Installing Cloudbase-Init on Windows for vRA Customisation

A brief guide to installing Cloudbase-Init in a VMware vSphere VM template to use with vRealize Automation 8

Installing Cloudbase-Init on Windows for vRA Customisation
Installing Cloudbase-Init in Windows Server

I try to steer clear of posting content like this, as I don't think that it normally adds too much value. However, I wanted to write this to provide a reference for a future post.

Cloud-Init is either pre-installed by default or easily installed in several Linux variants. For Windows, however, the steps are a little different. What I'm going to cover are the steps / methods that can be used to install Cloudbase-Init in to a Windows server template to allow #cloud-config commands to be issued by vRealize Automation.


The software that we're going to be installing is called Cloudbase-Init, by Cloudbase Solutions. You're going to want to download it and have it available to transfer to your template VM, or you can download directly in to the VM if it has internet connectivity.

You'll also need a Windows Server template VM to work with. For this guide, I've created a vanilla Windows Server 2019 Standard VM that includes the desktop experience. The only things that I've done to this VM are:

  1. Install the OS from the latest ISO image available from Microsoft at the time of writing.
  2. Install VMware Tools.
  3. Connect the VM to a DHCP network with internet access.
A vanilla Windows Server 2019 VM to install Cloudbase-Init on

As I said, you can either download the Cloudbase-Init install file and copy it across your network to the VM or download it directly. To do the latter, this PowerShell one-liner might help:

Invoke-WebRequest -Uri -OutFile C:\CloudbaseInitSetup_Stable_x64.msi

Installing Cloudbase-Init

  1. Find that install file and double-click on it.
  2. Click Next on the Welcome screen and accept the license agreement. Click Next again.
  3. You can change the install location if required, but I tend to leave it at the default. Click Next to proceed.
Custom Setup settings for Cloudbase-Init

4. For Configuration Options, the default username is set to "Admin". This would create a new user in the guest OS when Cloudbase-Init runs. The password would be expected to be set in the cloud-config metadata by default. (My personal preference is not to do that and the behaviour can be changed later.)
The important thing to do is tick the option to run the Cloudbase-Init service as LocalSystem. Click Next.

Configuration Options settings for Cloudbase-Init

5. Finally, click the Install button.

6. When the install is complete, there are two options selectable before closing the installer. I don't select either of these options but instead do a little post-install configuration. Leave the options unchecked and click Finish.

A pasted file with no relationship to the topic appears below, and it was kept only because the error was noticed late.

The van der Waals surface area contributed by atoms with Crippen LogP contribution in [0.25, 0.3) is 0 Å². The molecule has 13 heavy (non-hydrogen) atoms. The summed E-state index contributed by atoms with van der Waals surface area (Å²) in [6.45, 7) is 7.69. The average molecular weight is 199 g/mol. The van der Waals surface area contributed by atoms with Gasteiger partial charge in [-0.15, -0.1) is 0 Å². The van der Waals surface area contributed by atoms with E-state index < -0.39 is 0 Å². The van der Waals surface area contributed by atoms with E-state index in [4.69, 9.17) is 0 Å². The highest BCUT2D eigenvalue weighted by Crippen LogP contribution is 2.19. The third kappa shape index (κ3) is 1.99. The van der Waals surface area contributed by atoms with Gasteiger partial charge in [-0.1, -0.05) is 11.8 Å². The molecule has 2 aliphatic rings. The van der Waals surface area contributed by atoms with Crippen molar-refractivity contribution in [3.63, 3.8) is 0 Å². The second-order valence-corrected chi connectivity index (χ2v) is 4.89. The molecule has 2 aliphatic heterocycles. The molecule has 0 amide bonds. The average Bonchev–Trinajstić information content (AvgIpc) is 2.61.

Finishing Cloudbase-Init setup

Post-Install Configuration

Windows Service

Cloudbase-Init is now installed and configured to run as a system service. However, the default is to run the service automatically at startup. This can cause problems with VMware Tools customisation if both are triggered.

Cloudbase-Init service post-installation

The easiest way that I've found to get around that is to change the Startup Type to Automatic (Delayed Start). This starts the service much later in the OS boot process, usually after VMware Tools customisation has either completed or triggered a reboot.

Changing the Cloudbase-Init service to a delayed start

Configuration Files

By default, the configuration files that Cloudbase-Init uses will be stored in the location C:\Program Files\Cloudbase Solutions\Cloudbase-Init\conf. These files determine where Cloudbase-Init will look to retrieve configuration from and what services are enabled to customise the guest operating system. The default settings will work in a lot of cases, but it's worth reading the documentation to understand what is possible.

For vSphere and vRealize Automation, we don't need two of the configuration files so I typically remove them. They are:

  1. cloudbase-init-unattend.conf
  2. Unattend.xml

Update (23/09/2021): I forgot a bit in my hurry to publish this (kudos to @virtualhobbit for spotting my omission). For vSphere and vRA, you need to make a configuration file change. The default contents of cloudbase-init.conf are shown below, but a couple of changes are required.

The default cloudbase-init.conf file settings

As mentioned earlier I prefer not to create a default user this way, and we need to tell Cloudbase-Init to use the OVF datasource to read its metadata and userdata from. For these reasons, I alter the cloudbase-init.conf file to have these contents:

bsdtar_path=C:\Program Files\Cloudbase Solutions\Cloudbase-Init\bin\bsdtar.exe
mtools_path=C:\Program Files\Cloudbase Solutions\Cloudbase-Init\bin\
logdir=C:\Program Files\Cloudbase Solutions\Cloudbase-Init\log\
local_scripts_path=C:\Program Files\Cloudbase Solutions\Cloudbase-Init\LocalScripts\

Shutdown / Convert to Template

Generally, this is sufficient to use with vRealize Automation 8.x and vRealize Automation Cloud. The only remaining steps are to:

  1. Shutdown the VM
  2. Convert it to a template in vSphere and add it to vRealize Automation

Advanced Installation

Once you've played about with #cloud-config in vRA for deploying Windows VMs, you can experiment with some of the other configuration settings and even automate the installation of Cloudbase-Init as part of Packer build. For an example of this, please feel free to look at my GitHub repository and my other posts on Packer.